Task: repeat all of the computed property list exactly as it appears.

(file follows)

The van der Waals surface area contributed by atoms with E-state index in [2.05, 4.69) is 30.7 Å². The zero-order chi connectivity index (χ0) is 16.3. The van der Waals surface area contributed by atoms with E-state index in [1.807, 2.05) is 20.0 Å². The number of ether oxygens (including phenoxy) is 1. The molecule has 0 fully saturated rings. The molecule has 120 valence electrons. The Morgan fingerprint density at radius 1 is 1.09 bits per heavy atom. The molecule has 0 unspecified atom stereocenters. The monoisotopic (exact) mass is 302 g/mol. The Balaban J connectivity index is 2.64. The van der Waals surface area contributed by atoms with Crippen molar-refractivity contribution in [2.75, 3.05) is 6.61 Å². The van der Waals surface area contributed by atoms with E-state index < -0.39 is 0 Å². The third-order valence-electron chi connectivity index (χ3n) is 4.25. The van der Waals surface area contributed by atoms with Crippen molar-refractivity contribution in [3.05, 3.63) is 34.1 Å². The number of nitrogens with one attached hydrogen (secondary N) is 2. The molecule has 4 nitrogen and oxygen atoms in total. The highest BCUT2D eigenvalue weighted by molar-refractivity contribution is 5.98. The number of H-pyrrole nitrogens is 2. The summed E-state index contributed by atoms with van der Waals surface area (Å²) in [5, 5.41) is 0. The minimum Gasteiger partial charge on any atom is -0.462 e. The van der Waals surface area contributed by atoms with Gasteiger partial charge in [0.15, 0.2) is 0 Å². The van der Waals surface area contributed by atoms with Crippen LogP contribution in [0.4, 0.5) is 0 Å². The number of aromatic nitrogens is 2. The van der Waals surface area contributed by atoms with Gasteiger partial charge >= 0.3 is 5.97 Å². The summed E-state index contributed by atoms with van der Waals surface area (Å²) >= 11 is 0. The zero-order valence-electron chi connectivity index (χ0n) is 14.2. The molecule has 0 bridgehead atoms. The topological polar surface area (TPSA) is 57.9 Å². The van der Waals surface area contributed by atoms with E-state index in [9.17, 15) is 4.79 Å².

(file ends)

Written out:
The van der Waals surface area contributed by atoms with E-state index in [2.05, 4.69) is 30.7 Å². The zero-order chi connectivity index (χ0) is 16.3. The van der Waals surface area contributed by atoms with E-state index in [1.807, 2.05) is 20.0 Å². The number of ether oxygens (including phenoxy) is 1. The molecule has 0 fully saturated rings. The molecule has 120 valence electrons. The Morgan fingerprint density at radius 1 is 1.09 bits per heavy atom. The molecule has 0 unspecified atom stereocenters. The monoisotopic (exact) mass is 302 g/mol. The Balaban J connectivity index is 2.64. The van der Waals surface area contributed by atoms with Crippen molar-refractivity contribution in [2.75, 3.05) is 6.61 Å². The van der Waals surface area contributed by atoms with E-state index < -0.39 is 0 Å². The third-order valence-electron chi connectivity index (χ3n) is 4.25. The van der Waals surface area contributed by atoms with Crippen molar-refractivity contribution in [3.05, 3.63) is 34.1 Å². The number of nitrogens with one attached hydrogen (secondary N) is 2. The molecule has 4 nitrogen and oxygen atoms in total. The highest BCUT2D eigenvalue weighted by molar-refractivity contribution is 5.98. The number of H-pyrrole nitrogens is 2. The summed E-state index contributed by atoms with van der Waals surface area (Å²) in [5, 5.41) is 0. The minimum Gasteiger partial charge on any atom is -0.462 e. The van der Waals surface area contributed by atoms with Gasteiger partial charge in [0.15, 0.2) is 0 Å². The van der Waals surface area contributed by atoms with Crippen LogP contribution in [0.4, 0.5) is 0 Å². The number of aromatic nitrogens is 2. The van der Waals surface area contributed by atoms with Gasteiger partial charge >= 0.3 is 5.97 Å². The summed E-state index contributed by atoms with van der Waals surface area (Å²) >= 11 is 0. The zero-order valence-electron chi connectivity index (χ0n) is 14.2. The molecule has 0 bridgehead atoms. The topological polar surface area (TPSA) is 57.9 Å². The van der Waals surface area contributed by atoms with E-state index in [9.17, 15) is 4.79 Å².